Alan Turing

Computer Components

Turing's most important contribution, was of part of the design of the bombe, the cryptanalytic machine. He had the idea that you could use, in effect, a theorem in logic which sounds to the untrained ear rather absurd; namely that from a contradiction, you can deduce everything.

The man that changed the world!

This flyer is all about Alan Turing.
It will explain who he was, a bit about his life and what he did that was so amazing!

But think about this question first, what would you do without your computer of electronics?

Who was he?

Alan Turing was born in Paddington, London on 23rd June, 1912. He was the son of a clergyman from a Scottish family of merchants which had been based in the Netherlands. Very early in life, Turing showed signs of the genius he was later to display prominently. His parents enrolled him at St Michael's, a day school at the age of six. The headmistress recognised his talent early on, as did many of his subsequent educators. In 1926, at the age of 13, he went on to Sherborne School, a well known independent school in Dorset. The first day of term coincided with the 1926 General Strike in Britain, but so determined was he to attend that he rode his bicycle unaccompanied more than 60 miles (97 km) from Southampton to Sherborne, stopping overnight at an inn.In 1928, aged 16, Turing encountered Albert Einstein's work; not only did he grasp it, but he extrapolated Einstein's questioning of Newton's laws of motion from a text in which this was never made explicit.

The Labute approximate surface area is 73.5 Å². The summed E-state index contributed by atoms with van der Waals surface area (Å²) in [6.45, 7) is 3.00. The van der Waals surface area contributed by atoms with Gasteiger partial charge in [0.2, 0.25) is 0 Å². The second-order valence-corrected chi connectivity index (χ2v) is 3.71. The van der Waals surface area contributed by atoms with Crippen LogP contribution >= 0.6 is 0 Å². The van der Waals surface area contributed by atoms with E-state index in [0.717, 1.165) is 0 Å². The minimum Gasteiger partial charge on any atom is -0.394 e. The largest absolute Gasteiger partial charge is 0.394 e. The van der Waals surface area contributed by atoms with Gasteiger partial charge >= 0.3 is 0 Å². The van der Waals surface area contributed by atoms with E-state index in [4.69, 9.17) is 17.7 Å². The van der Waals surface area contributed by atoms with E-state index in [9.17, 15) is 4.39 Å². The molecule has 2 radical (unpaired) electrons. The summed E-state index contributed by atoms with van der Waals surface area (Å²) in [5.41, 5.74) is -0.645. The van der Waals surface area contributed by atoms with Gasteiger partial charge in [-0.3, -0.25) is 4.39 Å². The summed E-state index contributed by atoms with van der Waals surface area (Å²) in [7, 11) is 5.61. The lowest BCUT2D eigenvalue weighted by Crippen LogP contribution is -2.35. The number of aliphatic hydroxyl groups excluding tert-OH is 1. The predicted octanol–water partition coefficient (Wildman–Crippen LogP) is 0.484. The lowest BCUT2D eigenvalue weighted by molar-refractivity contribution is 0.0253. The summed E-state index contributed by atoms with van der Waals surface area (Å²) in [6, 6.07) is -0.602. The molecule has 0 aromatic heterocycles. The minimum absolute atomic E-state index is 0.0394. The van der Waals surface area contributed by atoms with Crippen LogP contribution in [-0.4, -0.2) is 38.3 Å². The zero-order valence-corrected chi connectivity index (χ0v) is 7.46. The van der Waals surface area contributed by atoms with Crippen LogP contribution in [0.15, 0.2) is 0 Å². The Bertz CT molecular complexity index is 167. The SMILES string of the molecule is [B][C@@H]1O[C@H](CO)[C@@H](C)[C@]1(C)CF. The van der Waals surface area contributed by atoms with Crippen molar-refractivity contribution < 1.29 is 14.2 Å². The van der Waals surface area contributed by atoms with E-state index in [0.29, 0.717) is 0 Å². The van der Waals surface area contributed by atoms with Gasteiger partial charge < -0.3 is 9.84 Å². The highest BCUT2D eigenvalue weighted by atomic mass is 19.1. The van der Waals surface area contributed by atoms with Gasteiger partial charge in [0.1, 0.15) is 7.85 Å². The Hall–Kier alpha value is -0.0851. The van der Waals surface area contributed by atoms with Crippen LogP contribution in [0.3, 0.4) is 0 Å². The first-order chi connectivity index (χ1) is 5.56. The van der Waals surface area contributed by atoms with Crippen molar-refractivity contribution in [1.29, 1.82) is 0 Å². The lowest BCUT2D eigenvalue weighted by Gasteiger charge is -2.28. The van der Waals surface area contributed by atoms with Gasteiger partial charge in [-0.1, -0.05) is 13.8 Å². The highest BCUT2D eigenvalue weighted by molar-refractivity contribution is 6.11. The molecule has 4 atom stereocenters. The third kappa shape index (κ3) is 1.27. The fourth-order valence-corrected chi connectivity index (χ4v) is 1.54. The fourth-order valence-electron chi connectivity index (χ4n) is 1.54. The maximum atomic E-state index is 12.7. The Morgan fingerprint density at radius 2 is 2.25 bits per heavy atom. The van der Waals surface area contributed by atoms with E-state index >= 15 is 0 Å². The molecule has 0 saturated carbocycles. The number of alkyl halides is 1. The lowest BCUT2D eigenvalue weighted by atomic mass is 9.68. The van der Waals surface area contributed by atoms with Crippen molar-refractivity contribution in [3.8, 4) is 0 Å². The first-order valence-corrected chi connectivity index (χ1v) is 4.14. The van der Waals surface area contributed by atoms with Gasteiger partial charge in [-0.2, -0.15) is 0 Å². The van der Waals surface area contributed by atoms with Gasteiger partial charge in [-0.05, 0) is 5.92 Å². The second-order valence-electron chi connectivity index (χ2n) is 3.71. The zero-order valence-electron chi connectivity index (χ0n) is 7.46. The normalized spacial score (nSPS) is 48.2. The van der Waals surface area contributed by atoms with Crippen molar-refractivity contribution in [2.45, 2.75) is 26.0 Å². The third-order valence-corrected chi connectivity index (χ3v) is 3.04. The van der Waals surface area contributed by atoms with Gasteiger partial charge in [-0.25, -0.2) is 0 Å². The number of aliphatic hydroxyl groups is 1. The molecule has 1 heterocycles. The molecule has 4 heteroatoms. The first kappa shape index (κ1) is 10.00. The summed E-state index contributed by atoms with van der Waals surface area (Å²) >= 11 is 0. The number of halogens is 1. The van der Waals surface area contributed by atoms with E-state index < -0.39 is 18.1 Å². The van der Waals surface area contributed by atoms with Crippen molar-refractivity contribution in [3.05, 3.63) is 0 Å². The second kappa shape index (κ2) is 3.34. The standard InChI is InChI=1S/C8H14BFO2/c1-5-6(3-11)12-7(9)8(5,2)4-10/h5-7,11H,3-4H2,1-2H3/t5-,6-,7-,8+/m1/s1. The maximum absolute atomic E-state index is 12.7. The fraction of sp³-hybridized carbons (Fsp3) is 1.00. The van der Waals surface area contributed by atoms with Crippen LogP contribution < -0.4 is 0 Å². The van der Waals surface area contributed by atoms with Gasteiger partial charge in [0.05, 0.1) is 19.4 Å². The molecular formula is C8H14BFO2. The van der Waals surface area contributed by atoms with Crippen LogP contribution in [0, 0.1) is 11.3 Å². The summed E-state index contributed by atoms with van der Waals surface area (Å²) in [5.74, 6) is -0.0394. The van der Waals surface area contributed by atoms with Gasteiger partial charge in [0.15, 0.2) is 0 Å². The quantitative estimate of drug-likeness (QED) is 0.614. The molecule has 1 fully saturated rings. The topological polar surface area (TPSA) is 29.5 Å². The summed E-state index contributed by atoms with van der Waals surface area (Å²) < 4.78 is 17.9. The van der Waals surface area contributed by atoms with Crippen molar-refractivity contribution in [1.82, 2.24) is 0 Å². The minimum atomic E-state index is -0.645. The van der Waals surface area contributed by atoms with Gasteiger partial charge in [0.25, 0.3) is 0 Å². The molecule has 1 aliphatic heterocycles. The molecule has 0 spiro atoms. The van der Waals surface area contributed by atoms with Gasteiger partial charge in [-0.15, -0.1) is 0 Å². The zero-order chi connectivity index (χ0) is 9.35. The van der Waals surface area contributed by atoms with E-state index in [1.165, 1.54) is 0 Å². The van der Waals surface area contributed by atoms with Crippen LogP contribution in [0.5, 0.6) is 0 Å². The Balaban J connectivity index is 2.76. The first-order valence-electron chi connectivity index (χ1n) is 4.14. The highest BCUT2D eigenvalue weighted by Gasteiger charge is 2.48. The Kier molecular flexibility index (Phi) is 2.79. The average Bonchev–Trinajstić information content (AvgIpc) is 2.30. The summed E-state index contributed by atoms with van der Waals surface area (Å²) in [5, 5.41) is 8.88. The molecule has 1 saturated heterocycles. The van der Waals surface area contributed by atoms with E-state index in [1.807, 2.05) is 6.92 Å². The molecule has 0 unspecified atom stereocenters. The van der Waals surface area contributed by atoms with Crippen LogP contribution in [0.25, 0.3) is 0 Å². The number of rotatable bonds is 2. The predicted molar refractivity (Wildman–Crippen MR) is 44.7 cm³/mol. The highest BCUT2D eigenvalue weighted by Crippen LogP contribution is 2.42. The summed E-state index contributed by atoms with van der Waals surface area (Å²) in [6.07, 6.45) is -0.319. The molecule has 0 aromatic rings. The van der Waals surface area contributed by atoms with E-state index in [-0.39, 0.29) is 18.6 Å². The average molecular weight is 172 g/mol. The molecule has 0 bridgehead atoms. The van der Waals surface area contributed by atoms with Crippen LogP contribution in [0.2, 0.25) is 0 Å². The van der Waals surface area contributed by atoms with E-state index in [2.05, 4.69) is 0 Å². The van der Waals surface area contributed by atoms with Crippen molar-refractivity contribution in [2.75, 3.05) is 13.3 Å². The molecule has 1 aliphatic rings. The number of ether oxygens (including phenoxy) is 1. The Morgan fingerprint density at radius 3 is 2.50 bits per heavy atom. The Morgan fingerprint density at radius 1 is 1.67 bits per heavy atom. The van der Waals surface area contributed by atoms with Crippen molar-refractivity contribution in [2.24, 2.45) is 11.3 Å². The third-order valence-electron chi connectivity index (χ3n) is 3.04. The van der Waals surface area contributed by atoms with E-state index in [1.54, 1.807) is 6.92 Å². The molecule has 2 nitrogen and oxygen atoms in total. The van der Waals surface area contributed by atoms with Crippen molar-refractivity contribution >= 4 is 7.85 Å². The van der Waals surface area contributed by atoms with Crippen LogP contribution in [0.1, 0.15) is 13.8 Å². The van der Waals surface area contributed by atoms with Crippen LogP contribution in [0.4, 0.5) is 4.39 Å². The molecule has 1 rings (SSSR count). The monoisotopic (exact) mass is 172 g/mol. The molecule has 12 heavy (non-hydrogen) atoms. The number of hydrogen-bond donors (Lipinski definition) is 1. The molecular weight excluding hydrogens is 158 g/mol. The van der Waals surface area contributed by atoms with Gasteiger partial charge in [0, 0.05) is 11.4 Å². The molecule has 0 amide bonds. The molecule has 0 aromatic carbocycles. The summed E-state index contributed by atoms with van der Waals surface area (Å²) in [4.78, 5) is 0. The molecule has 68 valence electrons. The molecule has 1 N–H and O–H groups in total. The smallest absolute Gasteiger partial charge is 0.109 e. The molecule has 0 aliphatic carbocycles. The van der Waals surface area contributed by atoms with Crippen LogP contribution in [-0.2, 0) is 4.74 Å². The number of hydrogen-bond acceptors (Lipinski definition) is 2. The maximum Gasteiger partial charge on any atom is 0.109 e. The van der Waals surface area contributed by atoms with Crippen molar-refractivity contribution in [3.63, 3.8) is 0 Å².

What next?

After Sherborne, Turing studied as an undergraduate from 1931 to 1934 at King's College, Cambridge, from where he gained first-class honours in mathematics. In 1935, at the young age of 22, he was elected a fellow at King's on the strength of a dissertation in which he proved the central limit theorem. From September 1936 to July 1938, he spent most of his time studying under Church at Princeton University. In addition to his purely mathematical work, he studied cryptology and also built three of four stages of an electro-mechanical binary multiplier. In June 1938, he obtained his PhD from Princeton.

The Bombe!

This is what Alan Turing is most famous for.